Barnett,T.P., G. Hegerl, T. Knutson and S. Tett,  2000:
Uncertainty levels in predicted patterns of anthropogenic climate change
Journal of Geophysical Research, 105, 15,525-15,542.


This paper investigates the uncertainties in different models estimates of an expected anthropogenic signal in the near-surface temperature field. We first consider nine coupled global climate models (CGCMs) forced by CO2 increasing at the rate of 1%/year.  At the end of an 80 year integration, the models produce a signal in the mean global temperature field that agrees to within about 25%.  However, the spatial patterns of change can be rather different. This is likely due to different representations of various physical processes in the respective models, especially those associated with land and sea ice processes. These inter-model differences will be useful for estimating quantitative bounds on detection/attribution statements.

We next analyzed 11 different runs from three different CGCMs, each forced by observed/projected greenhouse gases (GHG) and direct sulfate aerosol effects.  Concentrating on the trend of near-surface temperature change over the last 50 years, the 'early detection' period, we found the raw individual model simulations bore little similarity to each other or to the observations.  This was due partially to large magnitude, small scale spatial noise that characterized all the model runs, a feature resulting mainly from internal model variability.   Heavy spatial smoothing and differences between different realizations of an ensemble produced by identical forcing  virtually requires that detection and attribution work be done with ensembles of scenario runs, for single runs can be misleading.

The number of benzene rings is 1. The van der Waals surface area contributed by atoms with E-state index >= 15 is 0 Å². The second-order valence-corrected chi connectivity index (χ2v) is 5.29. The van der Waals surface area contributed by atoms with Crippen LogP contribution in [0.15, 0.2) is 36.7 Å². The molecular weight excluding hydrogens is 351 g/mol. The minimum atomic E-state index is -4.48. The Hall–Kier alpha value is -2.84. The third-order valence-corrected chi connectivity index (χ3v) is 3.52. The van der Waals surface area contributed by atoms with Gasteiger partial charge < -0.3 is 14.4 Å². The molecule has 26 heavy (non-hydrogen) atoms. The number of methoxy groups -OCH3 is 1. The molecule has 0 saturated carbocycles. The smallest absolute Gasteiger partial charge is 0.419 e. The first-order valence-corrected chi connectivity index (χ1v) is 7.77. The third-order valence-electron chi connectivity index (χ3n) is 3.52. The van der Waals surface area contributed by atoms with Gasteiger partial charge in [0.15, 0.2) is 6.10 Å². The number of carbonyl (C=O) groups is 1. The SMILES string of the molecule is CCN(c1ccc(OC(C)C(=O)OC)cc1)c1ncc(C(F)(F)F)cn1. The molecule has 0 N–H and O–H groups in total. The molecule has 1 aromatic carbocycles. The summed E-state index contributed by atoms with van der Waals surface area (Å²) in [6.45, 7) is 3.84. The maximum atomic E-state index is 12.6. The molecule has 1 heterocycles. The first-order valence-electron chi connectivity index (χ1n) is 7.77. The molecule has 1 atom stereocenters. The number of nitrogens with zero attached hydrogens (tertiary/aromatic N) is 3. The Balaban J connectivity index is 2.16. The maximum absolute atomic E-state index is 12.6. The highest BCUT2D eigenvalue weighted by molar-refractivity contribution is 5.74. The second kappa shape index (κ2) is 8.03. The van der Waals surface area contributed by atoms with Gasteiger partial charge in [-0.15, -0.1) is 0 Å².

Recent detection and attribution methods, coupled with ensemble averaging methods, produced a reasonably consistent match between model predictions of expected temperature trends due to a combination of GHG and direct sulfate aerosols and those observed.  The reader should weigh this statement carefully for the runs studied here did not include other anthropogenic pollutants thought to be important e.g. indirect sulfate aerosol effects, tropospheric ozone, nor do they include natural forcing mechanisms (volcanoes, solar variability, etc.) Clearly, consistency need not imply causality in this case.

Our results demonstrate the need to use different estimates of the anthropogenic fingerprint in detection studies.  Different models give different estimates of these fingerprints and we do not currently know which is most correct.  Further, the intra-model uncertainty in both the fingerprints and particularly the scenario runs can be relatively large. In short, simulation, detection and attribution of an anthropogenic signal is a job requiring multiple inputs from a diverse set of climate models.